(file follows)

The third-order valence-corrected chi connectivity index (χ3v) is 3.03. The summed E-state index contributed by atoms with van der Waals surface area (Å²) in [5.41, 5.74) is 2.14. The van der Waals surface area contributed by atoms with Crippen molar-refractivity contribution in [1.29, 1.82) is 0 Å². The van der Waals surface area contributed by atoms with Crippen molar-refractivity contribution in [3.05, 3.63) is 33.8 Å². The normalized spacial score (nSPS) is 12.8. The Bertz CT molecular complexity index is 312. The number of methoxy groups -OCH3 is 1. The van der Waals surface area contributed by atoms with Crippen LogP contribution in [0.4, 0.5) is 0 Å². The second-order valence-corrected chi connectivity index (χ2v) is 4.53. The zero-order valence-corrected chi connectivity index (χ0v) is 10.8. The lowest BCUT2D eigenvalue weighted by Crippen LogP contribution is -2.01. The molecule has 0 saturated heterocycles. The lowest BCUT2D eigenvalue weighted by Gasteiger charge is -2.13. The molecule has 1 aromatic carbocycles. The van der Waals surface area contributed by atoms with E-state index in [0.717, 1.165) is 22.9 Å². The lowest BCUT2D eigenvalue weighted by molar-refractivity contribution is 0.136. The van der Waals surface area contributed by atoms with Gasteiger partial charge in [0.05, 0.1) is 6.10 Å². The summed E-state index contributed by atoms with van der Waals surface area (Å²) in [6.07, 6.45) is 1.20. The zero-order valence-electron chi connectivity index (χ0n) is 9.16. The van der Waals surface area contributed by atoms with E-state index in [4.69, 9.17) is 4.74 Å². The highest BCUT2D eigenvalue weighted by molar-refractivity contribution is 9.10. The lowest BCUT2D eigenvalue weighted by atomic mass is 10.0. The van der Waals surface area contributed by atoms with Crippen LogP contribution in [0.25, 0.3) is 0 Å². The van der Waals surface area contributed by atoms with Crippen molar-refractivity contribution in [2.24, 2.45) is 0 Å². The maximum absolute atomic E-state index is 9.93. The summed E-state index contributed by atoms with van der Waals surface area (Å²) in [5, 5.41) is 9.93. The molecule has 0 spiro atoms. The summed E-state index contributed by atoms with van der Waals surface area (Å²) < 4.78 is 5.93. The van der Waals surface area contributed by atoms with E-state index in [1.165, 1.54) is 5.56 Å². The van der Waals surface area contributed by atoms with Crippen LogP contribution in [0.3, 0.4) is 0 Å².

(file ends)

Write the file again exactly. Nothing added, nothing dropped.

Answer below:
The third-order valence-corrected chi connectivity index (χ3v) is 3.03. The summed E-state index contributed by atoms with van der Waals surface area (Å²) in [5.41, 5.74) is 2.14. The van der Waals surface area contributed by atoms with Crippen molar-refractivity contribution in [1.29, 1.82) is 0 Å². The van der Waals surface area contributed by atoms with Crippen molar-refractivity contribution in [3.05, 3.63) is 33.8 Å². The normalized spacial score (nSPS) is 12.8. The Bertz CT molecular complexity index is 312. The number of methoxy groups -OCH3 is 1. The van der Waals surface area contributed by atoms with Crippen LogP contribution in [0.4, 0.5) is 0 Å². The second-order valence-corrected chi connectivity index (χ2v) is 4.53. The zero-order valence-corrected chi connectivity index (χ0v) is 10.8. The lowest BCUT2D eigenvalue weighted by Crippen LogP contribution is -2.01. The molecule has 0 saturated heterocycles. The lowest BCUT2D eigenvalue weighted by Gasteiger charge is -2.13. The molecule has 1 aromatic carbocycles. The van der Waals surface area contributed by atoms with E-state index in [0.717, 1.165) is 22.9 Å². The lowest BCUT2D eigenvalue weighted by molar-refractivity contribution is 0.136. The van der Waals surface area contributed by atoms with Gasteiger partial charge in [0.05, 0.1) is 6.10 Å². The summed E-state index contributed by atoms with van der Waals surface area (Å²) in [6.07, 6.45) is 1.20. The zero-order valence-electron chi connectivity index (χ0n) is 9.16. The van der Waals surface area contributed by atoms with E-state index in [4.69, 9.17) is 4.74 Å². The highest BCUT2D eigenvalue weighted by molar-refractivity contribution is 9.10. The lowest BCUT2D eigenvalue weighted by atomic mass is 10.0. The van der Waals surface area contributed by atoms with Crippen LogP contribution in [0.25, 0.3) is 0 Å². The van der Waals surface area contributed by atoms with Crippen molar-refractivity contribution in [2.24, 2.45) is 0 Å². The maximum absolute atomic E-state index is 9.93. The summed E-state index contributed by atoms with van der Waals surface area (Å²) in [5, 5.41) is 9.93. The molecule has 0 spiro atoms. The summed E-state index contributed by atoms with van der Waals surface area (Å²) < 4.78 is 5.93. The van der Waals surface area contributed by atoms with E-state index in [1.165, 1.54) is 5.56 Å². The van der Waals surface area contributed by atoms with Crippen LogP contribution in [0.3, 0.4) is 0 Å².